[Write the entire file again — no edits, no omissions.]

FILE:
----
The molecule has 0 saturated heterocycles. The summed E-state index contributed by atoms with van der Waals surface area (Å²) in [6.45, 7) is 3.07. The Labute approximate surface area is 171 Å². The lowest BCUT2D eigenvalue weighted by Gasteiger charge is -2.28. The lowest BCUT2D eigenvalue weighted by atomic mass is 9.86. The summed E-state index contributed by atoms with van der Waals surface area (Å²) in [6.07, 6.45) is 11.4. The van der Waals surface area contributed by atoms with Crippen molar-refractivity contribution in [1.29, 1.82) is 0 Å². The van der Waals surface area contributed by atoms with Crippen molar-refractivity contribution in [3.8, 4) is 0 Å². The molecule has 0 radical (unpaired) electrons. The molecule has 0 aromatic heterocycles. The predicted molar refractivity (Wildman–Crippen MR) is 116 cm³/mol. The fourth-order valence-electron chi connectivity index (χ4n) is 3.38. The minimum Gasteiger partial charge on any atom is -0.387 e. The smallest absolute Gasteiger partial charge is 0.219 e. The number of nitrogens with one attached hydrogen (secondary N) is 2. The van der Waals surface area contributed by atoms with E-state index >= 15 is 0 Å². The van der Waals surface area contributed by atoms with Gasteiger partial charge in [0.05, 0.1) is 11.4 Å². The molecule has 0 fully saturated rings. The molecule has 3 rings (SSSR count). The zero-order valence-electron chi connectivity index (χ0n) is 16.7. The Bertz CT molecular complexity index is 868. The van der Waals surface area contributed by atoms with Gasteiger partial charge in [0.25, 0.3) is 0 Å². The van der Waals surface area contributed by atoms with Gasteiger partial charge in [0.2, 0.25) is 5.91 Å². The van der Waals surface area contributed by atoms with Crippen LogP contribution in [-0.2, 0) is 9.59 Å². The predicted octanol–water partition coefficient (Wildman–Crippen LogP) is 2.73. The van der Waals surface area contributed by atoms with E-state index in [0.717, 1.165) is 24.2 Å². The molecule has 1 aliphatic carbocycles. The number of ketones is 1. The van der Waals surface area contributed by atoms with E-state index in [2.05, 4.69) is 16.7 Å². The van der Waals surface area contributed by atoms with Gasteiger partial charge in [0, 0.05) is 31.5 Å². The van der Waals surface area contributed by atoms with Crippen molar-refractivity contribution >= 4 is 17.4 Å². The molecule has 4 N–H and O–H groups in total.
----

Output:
The molecule has 0 saturated heterocycles. The summed E-state index contributed by atoms with van der Waals surface area (Å²) in [6.45, 7) is 3.07. The Labute approximate surface area is 171 Å². The lowest BCUT2D eigenvalue weighted by Gasteiger charge is -2.28. The lowest BCUT2D eigenvalue weighted by atomic mass is 9.86. The summed E-state index contributed by atoms with van der Waals surface area (Å²) in [6.07, 6.45) is 11.4. The van der Waals surface area contributed by atoms with Crippen molar-refractivity contribution in [1.29, 1.82) is 0 Å². The van der Waals surface area contributed by atoms with Crippen molar-refractivity contribution in [3.8, 4) is 0 Å². The molecule has 0 radical (unpaired) electrons. The molecule has 0 aromatic heterocycles. The predicted molar refractivity (Wildman–Crippen MR) is 116 cm³/mol. The fourth-order valence-electron chi connectivity index (χ4n) is 3.38. The minimum Gasteiger partial charge on any atom is -0.387 e. The smallest absolute Gasteiger partial charge is 0.219 e. The number of nitrogens with one attached hydrogen (secondary N) is 2. The van der Waals surface area contributed by atoms with E-state index >= 15 is 0 Å². The van der Waals surface area contributed by atoms with Gasteiger partial charge in [0.05, 0.1) is 11.4 Å². The molecule has 0 fully saturated rings. The molecule has 3 rings (SSSR count). The zero-order valence-electron chi connectivity index (χ0n) is 16.7. The Bertz CT molecular complexity index is 868. The van der Waals surface area contributed by atoms with Gasteiger partial charge in [0.25, 0.3) is 0 Å². The van der Waals surface area contributed by atoms with Gasteiger partial charge in [0.2, 0.25) is 5.91 Å². The van der Waals surface area contributed by atoms with Crippen LogP contribution in [-0.2, 0) is 9.59 Å². The predicted octanol–water partition coefficient (Wildman–Crippen LogP) is 2.73. The van der Waals surface area contributed by atoms with E-state index in [0.717, 1.165) is 24.2 Å². The molecule has 1 aliphatic carbocycles. The number of ketones is 1. The van der Waals surface area contributed by atoms with E-state index in [2.05, 4.69) is 16.7 Å². The van der Waals surface area contributed by atoms with Gasteiger partial charge in [0, 0.05) is 31.5 Å². The van der Waals surface area contributed by atoms with Crippen molar-refractivity contribution >= 4 is 17.4 Å². The molecule has 4 N–H and O–H groups in total.